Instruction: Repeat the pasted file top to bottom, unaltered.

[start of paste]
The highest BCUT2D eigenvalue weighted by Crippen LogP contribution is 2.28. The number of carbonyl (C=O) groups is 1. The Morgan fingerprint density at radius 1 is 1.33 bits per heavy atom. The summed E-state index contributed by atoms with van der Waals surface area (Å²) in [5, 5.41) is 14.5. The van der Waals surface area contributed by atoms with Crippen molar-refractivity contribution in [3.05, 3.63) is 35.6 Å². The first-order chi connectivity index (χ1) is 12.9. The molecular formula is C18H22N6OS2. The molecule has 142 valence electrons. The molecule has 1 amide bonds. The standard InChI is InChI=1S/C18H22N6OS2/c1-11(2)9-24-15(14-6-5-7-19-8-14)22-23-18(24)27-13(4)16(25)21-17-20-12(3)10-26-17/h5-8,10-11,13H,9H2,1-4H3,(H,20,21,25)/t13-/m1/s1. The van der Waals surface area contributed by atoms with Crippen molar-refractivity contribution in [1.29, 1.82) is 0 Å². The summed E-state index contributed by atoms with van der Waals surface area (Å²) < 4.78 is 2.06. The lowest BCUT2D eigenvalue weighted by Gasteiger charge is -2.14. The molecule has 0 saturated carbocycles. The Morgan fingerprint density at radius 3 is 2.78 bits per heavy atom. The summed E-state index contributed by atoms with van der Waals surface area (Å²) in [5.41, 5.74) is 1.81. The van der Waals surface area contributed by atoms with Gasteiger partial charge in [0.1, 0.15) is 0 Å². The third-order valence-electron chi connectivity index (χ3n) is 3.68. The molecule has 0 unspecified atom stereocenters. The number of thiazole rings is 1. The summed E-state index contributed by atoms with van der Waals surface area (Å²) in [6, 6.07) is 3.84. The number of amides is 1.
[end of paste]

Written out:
The highest BCUT2D eigenvalue weighted by Crippen LogP contribution is 2.28. The number of carbonyl (C=O) groups is 1. The Morgan fingerprint density at radius 1 is 1.33 bits per heavy atom. The summed E-state index contributed by atoms with van der Waals surface area (Å²) in [5, 5.41) is 14.5. The van der Waals surface area contributed by atoms with Crippen molar-refractivity contribution in [3.05, 3.63) is 35.6 Å². The first-order chi connectivity index (χ1) is 12.9. The molecular formula is C18H22N6OS2. The molecule has 142 valence electrons. The molecule has 1 amide bonds. The standard InChI is InChI=1S/C18H22N6OS2/c1-11(2)9-24-15(14-6-5-7-19-8-14)22-23-18(24)27-13(4)16(25)21-17-20-12(3)10-26-17/h5-8,10-11,13H,9H2,1-4H3,(H,20,21,25)/t13-/m1/s1. The van der Waals surface area contributed by atoms with Crippen molar-refractivity contribution in [1.29, 1.82) is 0 Å². The summed E-state index contributed by atoms with van der Waals surface area (Å²) < 4.78 is 2.06. The lowest BCUT2D eigenvalue weighted by Gasteiger charge is -2.14. The molecule has 0 saturated carbocycles. The Morgan fingerprint density at radius 3 is 2.78 bits per heavy atom. The summed E-state index contributed by atoms with van der Waals surface area (Å²) in [5.41, 5.74) is 1.81. The van der Waals surface area contributed by atoms with Gasteiger partial charge in [0.1, 0.15) is 0 Å². The third-order valence-electron chi connectivity index (χ3n) is 3.68. The molecule has 0 unspecified atom stereocenters. The number of thiazole rings is 1. The summed E-state index contributed by atoms with van der Waals surface area (Å²) in [6, 6.07) is 3.84. The number of amides is 1.